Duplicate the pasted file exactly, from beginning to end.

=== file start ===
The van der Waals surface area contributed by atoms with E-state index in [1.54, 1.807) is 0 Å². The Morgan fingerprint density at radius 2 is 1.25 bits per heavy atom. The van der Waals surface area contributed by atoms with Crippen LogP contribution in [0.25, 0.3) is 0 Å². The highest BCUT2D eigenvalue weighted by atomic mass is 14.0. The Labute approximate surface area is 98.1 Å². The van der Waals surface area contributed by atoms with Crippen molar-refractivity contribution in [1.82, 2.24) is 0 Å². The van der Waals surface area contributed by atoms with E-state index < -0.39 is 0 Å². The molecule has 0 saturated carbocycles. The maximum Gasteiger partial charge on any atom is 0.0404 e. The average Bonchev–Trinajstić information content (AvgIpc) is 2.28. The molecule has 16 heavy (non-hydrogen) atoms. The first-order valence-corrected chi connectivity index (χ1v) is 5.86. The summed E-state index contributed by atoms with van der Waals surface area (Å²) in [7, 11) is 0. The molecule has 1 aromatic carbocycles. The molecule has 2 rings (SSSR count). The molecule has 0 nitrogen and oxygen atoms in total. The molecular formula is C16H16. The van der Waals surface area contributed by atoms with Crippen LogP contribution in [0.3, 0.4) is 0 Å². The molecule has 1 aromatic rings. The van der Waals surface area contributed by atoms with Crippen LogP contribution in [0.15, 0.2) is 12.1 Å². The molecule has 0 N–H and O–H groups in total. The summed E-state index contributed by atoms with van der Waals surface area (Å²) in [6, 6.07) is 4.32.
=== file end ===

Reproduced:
The van der Waals surface area contributed by atoms with E-state index in [1.54, 1.807) is 0 Å². The Morgan fingerprint density at radius 2 is 1.25 bits per heavy atom. The van der Waals surface area contributed by atoms with Crippen LogP contribution in [0.25, 0.3) is 0 Å². The highest BCUT2D eigenvalue weighted by atomic mass is 14.0. The Labute approximate surface area is 98.1 Å². The van der Waals surface area contributed by atoms with Crippen molar-refractivity contribution in [1.82, 2.24) is 0 Å². The van der Waals surface area contributed by atoms with E-state index < -0.39 is 0 Å². The molecule has 0 saturated carbocycles. The maximum Gasteiger partial charge on any atom is 0.0404 e. The average Bonchev–Trinajstić information content (AvgIpc) is 2.28. The molecule has 16 heavy (non-hydrogen) atoms. The first-order valence-corrected chi connectivity index (χ1v) is 5.86. The summed E-state index contributed by atoms with van der Waals surface area (Å²) in [7, 11) is 0. The molecule has 1 aromatic carbocycles. The molecule has 2 rings (SSSR count). The molecule has 0 nitrogen and oxygen atoms in total. The molecular formula is C16H16. The van der Waals surface area contributed by atoms with Crippen LogP contribution in [0.3, 0.4) is 0 Å². The molecule has 1 aromatic rings. The van der Waals surface area contributed by atoms with Crippen LogP contribution in [0.15, 0.2) is 12.1 Å². The molecule has 0 N–H and O–H groups in total. The summed E-state index contributed by atoms with van der Waals surface area (Å²) in [6, 6.07) is 4.32.